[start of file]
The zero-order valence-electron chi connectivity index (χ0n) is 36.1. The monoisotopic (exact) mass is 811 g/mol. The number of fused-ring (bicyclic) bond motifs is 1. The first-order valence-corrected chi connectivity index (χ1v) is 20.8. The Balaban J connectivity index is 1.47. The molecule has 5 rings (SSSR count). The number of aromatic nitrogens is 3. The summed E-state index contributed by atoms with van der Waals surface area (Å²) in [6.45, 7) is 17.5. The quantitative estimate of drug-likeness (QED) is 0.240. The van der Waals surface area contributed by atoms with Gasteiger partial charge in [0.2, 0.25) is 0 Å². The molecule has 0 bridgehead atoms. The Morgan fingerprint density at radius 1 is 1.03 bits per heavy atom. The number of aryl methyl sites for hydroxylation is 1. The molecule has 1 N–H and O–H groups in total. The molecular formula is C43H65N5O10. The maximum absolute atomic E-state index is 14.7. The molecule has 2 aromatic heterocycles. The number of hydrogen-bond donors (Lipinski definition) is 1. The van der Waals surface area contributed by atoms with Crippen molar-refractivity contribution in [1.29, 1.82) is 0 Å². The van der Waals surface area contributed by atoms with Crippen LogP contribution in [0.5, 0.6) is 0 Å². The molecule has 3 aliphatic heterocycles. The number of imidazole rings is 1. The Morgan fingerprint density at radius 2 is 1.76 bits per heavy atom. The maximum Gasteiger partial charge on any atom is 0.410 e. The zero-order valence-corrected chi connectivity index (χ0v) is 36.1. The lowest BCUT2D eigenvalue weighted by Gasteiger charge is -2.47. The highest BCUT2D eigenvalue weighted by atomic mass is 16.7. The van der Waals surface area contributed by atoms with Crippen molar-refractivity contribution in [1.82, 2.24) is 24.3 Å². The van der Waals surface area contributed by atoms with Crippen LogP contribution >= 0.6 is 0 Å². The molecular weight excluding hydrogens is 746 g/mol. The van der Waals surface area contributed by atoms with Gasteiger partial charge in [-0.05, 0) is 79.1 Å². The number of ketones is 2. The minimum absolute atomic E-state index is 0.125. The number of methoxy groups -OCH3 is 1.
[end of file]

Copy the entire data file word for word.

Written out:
The zero-order valence-electron chi connectivity index (χ0n) is 36.1. The monoisotopic (exact) mass is 811 g/mol. The number of fused-ring (bicyclic) bond motifs is 1. The first-order valence-corrected chi connectivity index (χ1v) is 20.8. The Balaban J connectivity index is 1.47. The molecule has 5 rings (SSSR count). The number of aromatic nitrogens is 3. The summed E-state index contributed by atoms with van der Waals surface area (Å²) in [6.45, 7) is 17.5. The quantitative estimate of drug-likeness (QED) is 0.240. The van der Waals surface area contributed by atoms with Gasteiger partial charge in [0.2, 0.25) is 0 Å². The molecule has 0 bridgehead atoms. The Morgan fingerprint density at radius 1 is 1.03 bits per heavy atom. The number of aryl methyl sites for hydroxylation is 1. The molecule has 1 N–H and O–H groups in total. The molecular formula is C43H65N5O10. The maximum absolute atomic E-state index is 14.7. The molecule has 2 aromatic heterocycles. The number of hydrogen-bond donors (Lipinski definition) is 1. The van der Waals surface area contributed by atoms with Crippen molar-refractivity contribution in [1.29, 1.82) is 0 Å². The van der Waals surface area contributed by atoms with Crippen LogP contribution in [0.5, 0.6) is 0 Å². The molecule has 3 aliphatic heterocycles. The number of imidazole rings is 1. The Morgan fingerprint density at radius 2 is 1.76 bits per heavy atom. The maximum Gasteiger partial charge on any atom is 0.410 e. The zero-order valence-corrected chi connectivity index (χ0v) is 36.1. The lowest BCUT2D eigenvalue weighted by Gasteiger charge is -2.47. The highest BCUT2D eigenvalue weighted by atomic mass is 16.7. The van der Waals surface area contributed by atoms with Crippen molar-refractivity contribution in [1.82, 2.24) is 24.3 Å². The van der Waals surface area contributed by atoms with Crippen LogP contribution >= 0.6 is 0 Å². The molecular weight excluding hydrogens is 746 g/mol. The van der Waals surface area contributed by atoms with Gasteiger partial charge in [-0.05, 0) is 79.1 Å². The number of ketones is 2. The minimum absolute atomic E-state index is 0.125. The number of methoxy groups -OCH3 is 1.